Dunkery Beacon from Dunkery Gate
Walk Route Description
The high ground of the Exmoor National Park is rolling heather moorland. The highest point within the National Park is Dunkery Beacon (519 m) which is located at the eastern end of the moors. A minor road from Luccombe to Wheddon Cross contours across the moor some 400 feet below the summit. With a small car park conveniently located, the short walk to the summit is popular. This route adds a little more distance by taking you along the ridge for a short way before returning to the start.
The start is the small car park at Dunkery Gate (Grid ref. SS8954060). After parking take the direct path that heads approximately northeast up hill to the summit. The path is well trodden and navigation except in exceptional weather is not a problem. The summit is crowned with a trig pint and a large cairn. The views in good weather are superb with a large swathe of the National Park in view together with the North Somerset coast. With good visibility the mountains and coast of South Wales can also be seen.
To make the walk longer and more interesting, leave the summit by taking the path running just south of west towards a hedge line just under a mile away (Grid ref. SS880413). Just before reaching the hedge turn sharp left onto a wider track that will lead you back to the start. On your right are extensive views over the rolling hills that are typical of the southern section of the park.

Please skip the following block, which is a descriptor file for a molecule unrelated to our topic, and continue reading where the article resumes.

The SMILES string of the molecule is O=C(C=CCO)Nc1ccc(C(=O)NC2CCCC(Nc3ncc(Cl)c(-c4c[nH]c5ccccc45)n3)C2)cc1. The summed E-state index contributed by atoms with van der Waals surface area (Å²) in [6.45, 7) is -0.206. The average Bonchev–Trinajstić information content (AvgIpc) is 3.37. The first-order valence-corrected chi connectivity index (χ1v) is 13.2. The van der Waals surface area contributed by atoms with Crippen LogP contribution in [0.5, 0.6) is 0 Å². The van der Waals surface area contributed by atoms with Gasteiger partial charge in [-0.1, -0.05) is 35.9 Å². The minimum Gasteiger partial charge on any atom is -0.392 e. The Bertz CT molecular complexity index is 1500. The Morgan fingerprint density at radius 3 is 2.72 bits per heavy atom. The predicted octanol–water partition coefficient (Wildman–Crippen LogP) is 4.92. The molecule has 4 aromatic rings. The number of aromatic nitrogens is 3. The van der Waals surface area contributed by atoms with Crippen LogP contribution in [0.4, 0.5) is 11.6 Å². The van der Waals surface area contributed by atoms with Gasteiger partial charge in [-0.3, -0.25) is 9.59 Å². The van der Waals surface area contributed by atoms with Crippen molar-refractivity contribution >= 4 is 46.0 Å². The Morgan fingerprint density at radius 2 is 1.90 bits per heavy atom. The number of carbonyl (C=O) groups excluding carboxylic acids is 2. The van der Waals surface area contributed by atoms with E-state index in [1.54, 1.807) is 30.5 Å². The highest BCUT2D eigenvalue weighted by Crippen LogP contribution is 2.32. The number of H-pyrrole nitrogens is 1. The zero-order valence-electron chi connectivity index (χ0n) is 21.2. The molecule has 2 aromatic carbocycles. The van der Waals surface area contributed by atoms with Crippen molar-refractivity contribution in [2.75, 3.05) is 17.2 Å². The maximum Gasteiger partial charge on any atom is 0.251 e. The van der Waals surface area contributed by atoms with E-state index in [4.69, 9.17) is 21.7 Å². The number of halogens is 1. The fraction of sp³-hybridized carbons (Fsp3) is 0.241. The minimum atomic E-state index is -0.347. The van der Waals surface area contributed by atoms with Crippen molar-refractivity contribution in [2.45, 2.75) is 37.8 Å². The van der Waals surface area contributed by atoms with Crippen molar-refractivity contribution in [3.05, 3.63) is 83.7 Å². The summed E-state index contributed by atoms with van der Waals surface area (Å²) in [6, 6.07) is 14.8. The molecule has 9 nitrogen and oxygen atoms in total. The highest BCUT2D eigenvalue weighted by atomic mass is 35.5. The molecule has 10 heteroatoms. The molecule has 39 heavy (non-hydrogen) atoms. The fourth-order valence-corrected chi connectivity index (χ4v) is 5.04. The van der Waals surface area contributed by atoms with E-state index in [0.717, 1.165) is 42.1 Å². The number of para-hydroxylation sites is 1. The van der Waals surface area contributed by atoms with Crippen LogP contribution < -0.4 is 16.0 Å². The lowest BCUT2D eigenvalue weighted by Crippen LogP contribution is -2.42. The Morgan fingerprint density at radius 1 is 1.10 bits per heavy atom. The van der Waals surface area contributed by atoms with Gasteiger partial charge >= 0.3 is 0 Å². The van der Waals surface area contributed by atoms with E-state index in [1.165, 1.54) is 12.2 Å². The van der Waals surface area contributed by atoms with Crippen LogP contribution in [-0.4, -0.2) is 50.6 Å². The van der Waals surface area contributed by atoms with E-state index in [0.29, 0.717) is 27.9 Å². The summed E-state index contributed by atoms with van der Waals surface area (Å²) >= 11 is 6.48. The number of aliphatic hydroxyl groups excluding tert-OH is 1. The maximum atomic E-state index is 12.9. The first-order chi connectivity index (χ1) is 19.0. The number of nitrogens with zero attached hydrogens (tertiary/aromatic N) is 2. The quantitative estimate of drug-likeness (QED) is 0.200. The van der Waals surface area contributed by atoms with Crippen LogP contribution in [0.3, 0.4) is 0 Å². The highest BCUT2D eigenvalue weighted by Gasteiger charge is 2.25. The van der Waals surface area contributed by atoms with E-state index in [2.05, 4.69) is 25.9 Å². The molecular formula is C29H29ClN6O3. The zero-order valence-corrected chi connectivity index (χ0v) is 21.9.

The photos accompanying this walk were taken in February 2006 when snowfall occurred over a number of days. The paths in these conditions were covered in drifts and the going much harder than in normal weather conditions.
|Ordnance Survey Explorer OL9||Sheet Map||1:25k||BUY|
|Anquet OS Explorer OL9||Digital Map||1:25k||BUY|
|Ordnance Survey Landranger 181||Sheet Map||1:50k||BUY|
|Anquet OS Landranger 181||Digital Map||1:50k||BUY|
It is recommended you take a map. The preferred scale is 1:25k.
GPS files - right click or option-click the button and choose "Save As..." to download this file.
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